The 2018 Winter Olympics are currently in full swing in PyeongChang. It’s the 23rd installment of the games, held every 4 years. This year they’ll run over 16 days and feature sports such as skiing, luge, skating, snowboarding and more.
On 9th February, the ceremony was opened by President Moon Jae-in in Pyeongchang Olympic Stadium. In the meantime, Norway have taken the lead in the medal count and videos of dancing stadium cheerleaders have gone viral.
PyeongChang was predicted to economically benefit from hosting. Research prior to the event by the Hyundai Research Institute predicted it would inject an eventual 65 trillion country-wide through investment, spending, and spin-off consumption.
A $100 million facility was purpose built for the Olympics and Paralympics. However plans have already been made for its subsequent demolition.
Sites like this are raising the question of whether hosting the olympics is worth it for cities without previously existing infrastructure. Despite creating over 230,000 jobs, the event could cost Korea nearly $13 billion.
This wouldn’t be problem, if the Hyundai Institute’s predictions came true. However, due to disappointing ticket sales, reports have emerged of business owners in PyeongChang who are skeptical about the olympics’ economic benefits.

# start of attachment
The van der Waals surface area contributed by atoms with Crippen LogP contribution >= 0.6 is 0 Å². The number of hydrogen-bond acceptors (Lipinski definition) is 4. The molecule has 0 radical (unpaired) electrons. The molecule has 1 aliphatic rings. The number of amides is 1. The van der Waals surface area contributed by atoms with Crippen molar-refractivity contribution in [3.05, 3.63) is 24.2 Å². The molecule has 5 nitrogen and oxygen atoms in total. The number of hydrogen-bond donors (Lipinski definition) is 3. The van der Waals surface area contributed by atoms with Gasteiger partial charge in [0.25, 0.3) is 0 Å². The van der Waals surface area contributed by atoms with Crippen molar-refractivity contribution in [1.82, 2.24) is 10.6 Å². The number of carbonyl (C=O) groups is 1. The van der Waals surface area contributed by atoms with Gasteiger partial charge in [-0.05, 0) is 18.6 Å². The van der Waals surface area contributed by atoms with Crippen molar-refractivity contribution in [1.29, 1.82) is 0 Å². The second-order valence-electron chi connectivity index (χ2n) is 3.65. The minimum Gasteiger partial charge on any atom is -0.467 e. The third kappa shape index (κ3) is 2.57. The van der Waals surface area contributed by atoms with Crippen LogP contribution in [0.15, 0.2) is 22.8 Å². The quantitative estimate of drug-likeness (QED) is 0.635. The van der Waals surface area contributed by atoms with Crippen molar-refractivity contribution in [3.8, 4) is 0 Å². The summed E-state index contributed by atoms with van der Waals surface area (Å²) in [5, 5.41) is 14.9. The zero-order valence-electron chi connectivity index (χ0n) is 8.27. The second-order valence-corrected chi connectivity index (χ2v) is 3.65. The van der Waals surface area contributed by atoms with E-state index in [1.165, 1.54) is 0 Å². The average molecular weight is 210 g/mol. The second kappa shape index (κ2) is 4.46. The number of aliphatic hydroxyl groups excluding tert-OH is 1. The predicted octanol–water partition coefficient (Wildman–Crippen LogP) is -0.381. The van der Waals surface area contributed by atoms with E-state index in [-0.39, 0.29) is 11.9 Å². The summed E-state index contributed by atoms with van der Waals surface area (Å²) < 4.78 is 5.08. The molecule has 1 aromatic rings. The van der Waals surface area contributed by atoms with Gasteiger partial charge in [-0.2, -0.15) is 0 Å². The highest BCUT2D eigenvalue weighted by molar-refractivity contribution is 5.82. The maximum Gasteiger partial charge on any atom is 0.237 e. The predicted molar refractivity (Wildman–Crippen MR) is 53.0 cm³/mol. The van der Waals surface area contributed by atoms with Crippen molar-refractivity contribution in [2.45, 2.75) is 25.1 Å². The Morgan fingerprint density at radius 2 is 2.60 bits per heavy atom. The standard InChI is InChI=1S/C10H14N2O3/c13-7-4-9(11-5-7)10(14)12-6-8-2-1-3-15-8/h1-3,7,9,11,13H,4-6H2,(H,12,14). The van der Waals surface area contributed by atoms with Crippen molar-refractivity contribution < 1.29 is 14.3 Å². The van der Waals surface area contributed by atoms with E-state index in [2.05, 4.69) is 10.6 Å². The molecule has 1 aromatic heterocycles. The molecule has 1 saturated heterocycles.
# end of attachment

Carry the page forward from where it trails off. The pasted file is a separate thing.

Many landowners have been permanently displaced, and forced to sell property at below market rates. An annual deficit of $8.5 million has been estimated for the maintenance of remaining facilities. A conservative estimate, considering it incorporates a huge envisioned increase in tourism.
A lot of revenue made in South Korea this month won’t even stay in the economy. The International Olympic Committee will take over half of all worldwide television revenue- which is typically the largest source of money generation.
It’s not unusual for the event to make a deficit, such as Beijing’s $36.4 deficit from the 2008 Summer Olympics, and London’s $12.8 billion costs in 2012. However, it seems as though PyeongChang could make for the worst outcome in recent olympic history.
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